Entering the Workforce: Company Culture and Gen-Z


Entering the Workforce: Company Culture and Gen-Z

Starting my senior year at Florida State University, I felt a sense of apprehension about joining the workforce. As a member of Gen Z, the idea of working a rigid 9-to-5 schedule, in a nose-to-the-grindstone position with little to no say on which projects I’d be working on, felt daunting. Talking with friends, I found I wasn’t alone in feeling this anxiety.

Thankfully, shortly after starting senior year I had the opportunity to begin working as a Junior Account Coordinator at Sachs Media, a highly regarded public relations firm. My experience working in a role similar to an internship there quickly flipped my negative expectations for work life upside down and made me hopeful for myself and my colleagues at FSU. It helped me realize the importance of company culture in considering job opportunities.

After that experience, I was fortunate to be kept on for a full-time job at Sachs Media. Looking back to my first day as a full-time employee just a few months ago, I’ve been pleased to see that my hope was well placed. I’ve received notification after notification from classmates happily posting that they had secured their first post-college jobs. A few of my peers also had the opportunity to intern at the companies they began working for after graduation, enabling them to already have an idea of their company culture. While this is an ideal opportunity for a recent graduate, it wouldn’t be realistic for many professionals further in their careers.

This makes sharing company culture during the recruitment and onboarding process much more important for professionals who didn’t begin their careers at your company. Since they don’t know what it’s like to work for you, you can best attract and retain candidates by helping them understand and appreciate what your company values are and letting them see their new coworkers work in a way that exemplifies those values. According to a recent Deloitte survey, about 1 in 4 Gen Zers or millennials seeking a new position did so because of poor work culture at their current job. Similarly, 2 in 5 respondents rejected positions based on company values that didn’t mesh with their own.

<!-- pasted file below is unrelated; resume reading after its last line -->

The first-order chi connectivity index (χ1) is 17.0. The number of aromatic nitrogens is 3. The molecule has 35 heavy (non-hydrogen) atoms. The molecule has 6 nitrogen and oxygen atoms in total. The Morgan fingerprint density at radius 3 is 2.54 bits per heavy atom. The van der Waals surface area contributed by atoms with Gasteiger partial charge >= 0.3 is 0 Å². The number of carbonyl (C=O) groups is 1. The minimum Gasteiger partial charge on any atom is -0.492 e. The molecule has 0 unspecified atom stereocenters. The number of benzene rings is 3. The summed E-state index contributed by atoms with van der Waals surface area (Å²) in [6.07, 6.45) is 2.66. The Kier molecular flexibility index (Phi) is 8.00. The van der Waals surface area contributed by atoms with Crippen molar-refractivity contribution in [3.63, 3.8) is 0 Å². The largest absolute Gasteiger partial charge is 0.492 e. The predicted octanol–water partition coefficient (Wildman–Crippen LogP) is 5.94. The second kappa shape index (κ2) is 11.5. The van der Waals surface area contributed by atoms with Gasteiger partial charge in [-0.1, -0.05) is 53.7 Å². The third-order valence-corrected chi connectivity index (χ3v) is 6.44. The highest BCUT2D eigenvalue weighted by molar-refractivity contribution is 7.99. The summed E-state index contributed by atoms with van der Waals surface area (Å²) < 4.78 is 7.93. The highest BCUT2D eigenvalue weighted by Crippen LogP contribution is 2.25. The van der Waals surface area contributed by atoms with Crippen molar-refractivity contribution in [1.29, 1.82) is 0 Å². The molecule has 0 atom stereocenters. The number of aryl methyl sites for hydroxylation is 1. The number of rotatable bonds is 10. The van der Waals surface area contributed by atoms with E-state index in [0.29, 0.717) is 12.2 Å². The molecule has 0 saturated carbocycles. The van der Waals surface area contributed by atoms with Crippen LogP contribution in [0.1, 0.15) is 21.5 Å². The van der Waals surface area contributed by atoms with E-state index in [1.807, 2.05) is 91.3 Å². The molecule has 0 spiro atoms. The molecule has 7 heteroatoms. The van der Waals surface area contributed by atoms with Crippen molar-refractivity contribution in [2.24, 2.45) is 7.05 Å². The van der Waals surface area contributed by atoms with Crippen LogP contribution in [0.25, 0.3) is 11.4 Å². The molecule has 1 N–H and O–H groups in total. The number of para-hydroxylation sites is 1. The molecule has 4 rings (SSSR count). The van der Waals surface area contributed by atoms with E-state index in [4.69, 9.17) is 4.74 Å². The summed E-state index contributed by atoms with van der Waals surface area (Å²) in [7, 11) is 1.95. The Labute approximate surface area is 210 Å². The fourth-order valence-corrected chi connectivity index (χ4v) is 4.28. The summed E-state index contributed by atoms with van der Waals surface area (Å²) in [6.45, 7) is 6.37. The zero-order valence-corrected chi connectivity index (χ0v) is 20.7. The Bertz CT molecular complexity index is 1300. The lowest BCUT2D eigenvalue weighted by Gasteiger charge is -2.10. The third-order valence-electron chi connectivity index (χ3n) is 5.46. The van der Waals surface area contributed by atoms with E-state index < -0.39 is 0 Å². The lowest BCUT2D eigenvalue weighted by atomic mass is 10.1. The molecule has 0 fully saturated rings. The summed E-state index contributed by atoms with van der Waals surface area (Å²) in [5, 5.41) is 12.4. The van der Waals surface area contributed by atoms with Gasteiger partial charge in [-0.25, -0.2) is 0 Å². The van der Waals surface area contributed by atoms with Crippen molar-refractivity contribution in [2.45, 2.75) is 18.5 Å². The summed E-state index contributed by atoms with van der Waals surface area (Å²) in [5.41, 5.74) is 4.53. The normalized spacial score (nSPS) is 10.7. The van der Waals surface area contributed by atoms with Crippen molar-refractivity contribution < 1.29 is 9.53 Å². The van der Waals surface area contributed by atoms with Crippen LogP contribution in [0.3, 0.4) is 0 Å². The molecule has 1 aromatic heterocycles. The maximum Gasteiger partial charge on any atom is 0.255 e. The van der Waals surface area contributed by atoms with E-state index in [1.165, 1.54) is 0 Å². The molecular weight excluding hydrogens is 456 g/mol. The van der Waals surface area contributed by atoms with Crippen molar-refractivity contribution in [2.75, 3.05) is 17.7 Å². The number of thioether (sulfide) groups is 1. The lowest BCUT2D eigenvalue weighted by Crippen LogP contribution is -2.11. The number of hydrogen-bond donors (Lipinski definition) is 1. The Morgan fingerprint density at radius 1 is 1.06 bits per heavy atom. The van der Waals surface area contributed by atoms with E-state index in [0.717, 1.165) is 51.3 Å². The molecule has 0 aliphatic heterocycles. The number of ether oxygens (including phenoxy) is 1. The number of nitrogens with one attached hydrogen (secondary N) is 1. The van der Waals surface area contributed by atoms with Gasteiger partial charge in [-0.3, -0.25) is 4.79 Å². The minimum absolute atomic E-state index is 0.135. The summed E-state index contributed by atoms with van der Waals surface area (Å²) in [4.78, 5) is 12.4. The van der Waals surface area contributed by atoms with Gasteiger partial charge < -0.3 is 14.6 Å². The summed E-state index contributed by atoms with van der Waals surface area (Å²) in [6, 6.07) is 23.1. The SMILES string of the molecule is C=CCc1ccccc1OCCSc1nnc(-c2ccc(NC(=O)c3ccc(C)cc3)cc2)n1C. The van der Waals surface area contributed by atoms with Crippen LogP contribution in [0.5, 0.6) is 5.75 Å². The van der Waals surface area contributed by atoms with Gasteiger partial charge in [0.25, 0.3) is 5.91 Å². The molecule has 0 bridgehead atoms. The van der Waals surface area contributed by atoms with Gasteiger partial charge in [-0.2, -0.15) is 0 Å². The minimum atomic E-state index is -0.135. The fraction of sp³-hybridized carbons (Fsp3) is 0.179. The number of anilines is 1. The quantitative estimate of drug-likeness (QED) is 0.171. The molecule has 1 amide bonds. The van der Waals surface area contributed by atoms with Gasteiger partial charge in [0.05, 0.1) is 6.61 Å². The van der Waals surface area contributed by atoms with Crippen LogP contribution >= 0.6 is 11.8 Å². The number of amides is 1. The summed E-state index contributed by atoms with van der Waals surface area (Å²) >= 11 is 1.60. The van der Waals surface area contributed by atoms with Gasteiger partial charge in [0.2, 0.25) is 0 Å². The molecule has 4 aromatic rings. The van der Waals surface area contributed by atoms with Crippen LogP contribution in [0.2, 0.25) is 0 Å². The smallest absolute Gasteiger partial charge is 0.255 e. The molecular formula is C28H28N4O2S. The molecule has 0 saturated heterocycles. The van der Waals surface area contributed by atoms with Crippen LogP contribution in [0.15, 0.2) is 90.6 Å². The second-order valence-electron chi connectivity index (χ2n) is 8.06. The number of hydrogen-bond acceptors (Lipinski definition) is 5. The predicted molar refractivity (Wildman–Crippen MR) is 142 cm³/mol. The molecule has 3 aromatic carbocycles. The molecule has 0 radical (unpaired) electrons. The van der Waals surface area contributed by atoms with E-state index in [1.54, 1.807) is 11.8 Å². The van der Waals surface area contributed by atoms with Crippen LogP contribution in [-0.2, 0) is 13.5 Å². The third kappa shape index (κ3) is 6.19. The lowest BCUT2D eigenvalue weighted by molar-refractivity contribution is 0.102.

As I started at Sachs Media as a Junior Account Coordinator, I quickly learned the cultural importance of creating a supportive environment for the team, my understanding of which only deepened when I started working full-time. During my interview for the full-time Account Coordinator position, I was asked about my personal hobbies and my professional goals and interests, and was quickly scheduled to meet some of the firm partners and the founder and CEO himself, Ron Sachs. As Ron and I talked, topics included work-life balance, Sachs Media policies designed to facilitate a comfortable and safe workplace, and the crisis hotline available for everyone at Sachs Media to use at any time – at no cost and for whatever reason, no questions asked. Once again, I was reminded that this was a supportive workplace.

Upon my arrival at Sachs Media for my first day working full-time, everyone was warm and welcoming. Since I worked as a Junior Account Coordinator during the pandemic, this also was my first full day at Sachs Media’s physical location. A desk space had been set up for me as well as a gift box, and I was given a tour of the office. After a pleasant morning meeting coworkers and starting to work, senior management decided to take several of the new hires out for a lunch hour, where we all shared good stories and food and had an enjoyable time bonding as a team.

Since I’ve been at Sachs Media, I have seen a company culture built around support, flexibility, and balance. It’s not only talked about but lived out in the actions of each of my coworkers and our company as a whole. While any company would want to express its brand to clients and consumers, to keep your other key audience – employees – committed, it’s important to live up to your brand’s values internally. Staying true to the larger values within your company allows job candidates to know what they’re signing up for. If they do choose to work for you, they’re more likely to stay because they trust the organization they’re now a part of.

The strong sense of community and support at Sachs Media is a good example. I feel better working here knowing that I’m surrounded by coworkers I can trust – not only from my experiences with them as individuals, but also because I trust the values of the Sachs team they’re a part of.

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